The European Commission raised its euro-area growth forecast as the impact of a weaker euro and unprecedented monetary stimulus help the economy overcome pressure on confidence from the continuing crisis in Greece.

Gross domestic product in the 19-nation currency bloc is forecast to increase 1.5 percent this year, up from 1.3 percent in February, according to the commission, the European Union (EU) executive in Brussels. It slashed its growth projections for Greece at a time when the cash-strapped country is struggling to persuade its euro-area partners to help pay its bills.

“The legacy of the crisis will continue to be felt for years to come,” Marco Buti, the head of the commission’s economics department, said in the report. “Will the economy be able to generate a self-sustained and balanced expansion once these temporary tailwinds fade? The answer is not self-evident.”

The European Central Bank’s (ECB’s) quantitative-easing program “is having a significant impact” on financial markets and the economy, the commission said. “Fiscal policy is also accommodating growth.” Lower oil prices, the euro’s depreciation, and steady global growth also are supporting the European economy.

Tuesday’s report shows that while the euro area is slowly recovering, France, the bloc’s second-largest economy, will not expand as quickly in 2016 as the EU forecast just three months ago. Italy, the third-largest euro-zone economy, will see its debt pile get larger this year as it records growth of 0.6 percent, according to the forecasts.

The cut in the growth forecast for Greece—where Europe’s debt bomb exploded more than five years ago—may make it harder for Prime Minister Alexis Tsipras’s government to convince the EU and the International Monetary Fund (IMF) that it should row back austerity while it struggles to record a primary budget surplus.

“There is a choice for the Greek government to make—time is running out,” European Commission Vice President Valdis Dombrovskis said in a statement. “All fundamentals for a return to growth and stability are still very much there.”

Greece will grow 0.5 percent in 2015, the commission projected. That compares with a 2.5 percent prediction in the EU’s most recent forecasts published in February.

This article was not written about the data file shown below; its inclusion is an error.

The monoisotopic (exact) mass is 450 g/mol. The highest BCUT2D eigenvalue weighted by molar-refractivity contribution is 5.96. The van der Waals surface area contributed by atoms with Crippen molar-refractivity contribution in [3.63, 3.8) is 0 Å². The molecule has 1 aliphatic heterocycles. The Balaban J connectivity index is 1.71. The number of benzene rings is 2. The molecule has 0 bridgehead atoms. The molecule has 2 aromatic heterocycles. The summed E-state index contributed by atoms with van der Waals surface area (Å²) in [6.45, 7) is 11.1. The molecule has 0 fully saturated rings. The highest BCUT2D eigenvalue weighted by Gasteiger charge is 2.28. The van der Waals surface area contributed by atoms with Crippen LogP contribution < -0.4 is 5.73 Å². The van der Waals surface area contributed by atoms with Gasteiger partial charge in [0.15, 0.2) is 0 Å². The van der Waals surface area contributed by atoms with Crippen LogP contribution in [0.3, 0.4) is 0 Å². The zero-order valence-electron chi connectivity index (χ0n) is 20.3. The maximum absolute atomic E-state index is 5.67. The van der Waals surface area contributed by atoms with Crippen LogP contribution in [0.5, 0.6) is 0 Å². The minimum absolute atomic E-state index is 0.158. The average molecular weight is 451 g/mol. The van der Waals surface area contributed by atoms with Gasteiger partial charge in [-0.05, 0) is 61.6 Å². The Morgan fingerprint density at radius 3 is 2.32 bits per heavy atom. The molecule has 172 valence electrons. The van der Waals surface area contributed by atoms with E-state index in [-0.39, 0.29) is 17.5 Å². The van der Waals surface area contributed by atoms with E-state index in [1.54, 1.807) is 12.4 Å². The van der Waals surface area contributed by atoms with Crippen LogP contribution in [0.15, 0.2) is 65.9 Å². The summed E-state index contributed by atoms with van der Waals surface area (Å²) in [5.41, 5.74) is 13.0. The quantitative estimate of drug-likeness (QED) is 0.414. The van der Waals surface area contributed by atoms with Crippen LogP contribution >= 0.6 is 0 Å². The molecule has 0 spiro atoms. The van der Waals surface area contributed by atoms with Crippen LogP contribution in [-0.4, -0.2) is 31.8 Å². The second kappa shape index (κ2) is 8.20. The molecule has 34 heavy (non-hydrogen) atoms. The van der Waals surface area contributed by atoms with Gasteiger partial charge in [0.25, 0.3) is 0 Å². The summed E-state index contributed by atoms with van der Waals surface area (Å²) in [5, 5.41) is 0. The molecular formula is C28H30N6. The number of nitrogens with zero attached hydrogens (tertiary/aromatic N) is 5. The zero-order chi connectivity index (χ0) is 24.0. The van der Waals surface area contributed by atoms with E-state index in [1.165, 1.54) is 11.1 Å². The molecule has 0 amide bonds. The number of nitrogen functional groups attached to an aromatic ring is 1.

“Positive momentum” in the Greek economy has “been hurt by uncertainty since the announcement of snap elections in December,” the commission said. “The current lack of clarity on the policy stance of the government vis-a-vis the country’s policy commitments in the context of the EU/IMF support arrangements worsens uncertainty further.”


No Exit

While the more pessimistic outlook for Greece means it’s as important as ever that Greek authorities reach an agreement with their creditors, the commission does not see the country leaving the euro-area, European Economic Commissioner Pierre Moscovici said.

“Grexit is not an option that the commission is envisaging,” he told reporters. “Once you have one country leave, the next question is: ‘Who’s next?’”

The Brussels-based commission forecast euro-area inflation to start creeping up again and avoid the deflation it predicted in February. Yet it will remain below the ECB’s goal of just under 2 percent throughout this year and next. Inflation will stand at 0.1 percent in 2015, before quickening to 1.5 percent in 2016, the commission said.

Euro-area consumer prices ended a four-month streak of declines in April, underpinning ECB President Mario Draghi’s claim that his program of quantitative easing is already having an impact.

“The expanded asset-purchase program adopted by the ECB has lowered interest rates while stabilizing inflation expectations, thus reducing the real interest rate,” Buti said.

A significant weakening in the euro and a decrease in the price of oil has also helped the euro-area recovery, the commission said.

The euro has fallen more than 8 percent against the dollar since the start of year. The cost of oil decreased by more than half since a peak in June, the commission said.

The EU said that tension with Russia over its involvement in violence in Ukraine, which has led the bloc to impose sanctions, could have a negative effect on growth.

Unemployment in the euro bloc looks set to “remain intolerably high for a long time,” according to Buti. It will gradually decrease from a projected 11 percent this year to 10.5 percent in 2016, the commission said.


‘Fragile Recovery’

The commission downgraded its 2016 growth forecast for France. France will grow by 1.1 percent this year, it said, a slight improvement on the 1 percent forecast in February.

“A lower pace of structural reforms could jeopardize the nascent improvement in household and business confidence and weaken the fragile recovery,” according to the report.

Tuesday’s forecast signals that France’s deficit will narrow from 4 percent of GDP in 2014 to 3.8 percent this year and 3.5 percent in 2016. This represents a more optimistic forecast than it made in February. Earlier this year, the commission allowed France two extra years to meet the EU’s deficit target of 3 percent of GDP.

Italy’s economy, burdened with the second-largest amount of debt in the region after Greece, will grow 0.6 percent this year. The commission predicts growth of 1.4 percent in 2016, compared with its February forecast of 0.6 percent and 1.3 percent, respectively.


–With assistance from Kristian Siedenburg in Vienna.

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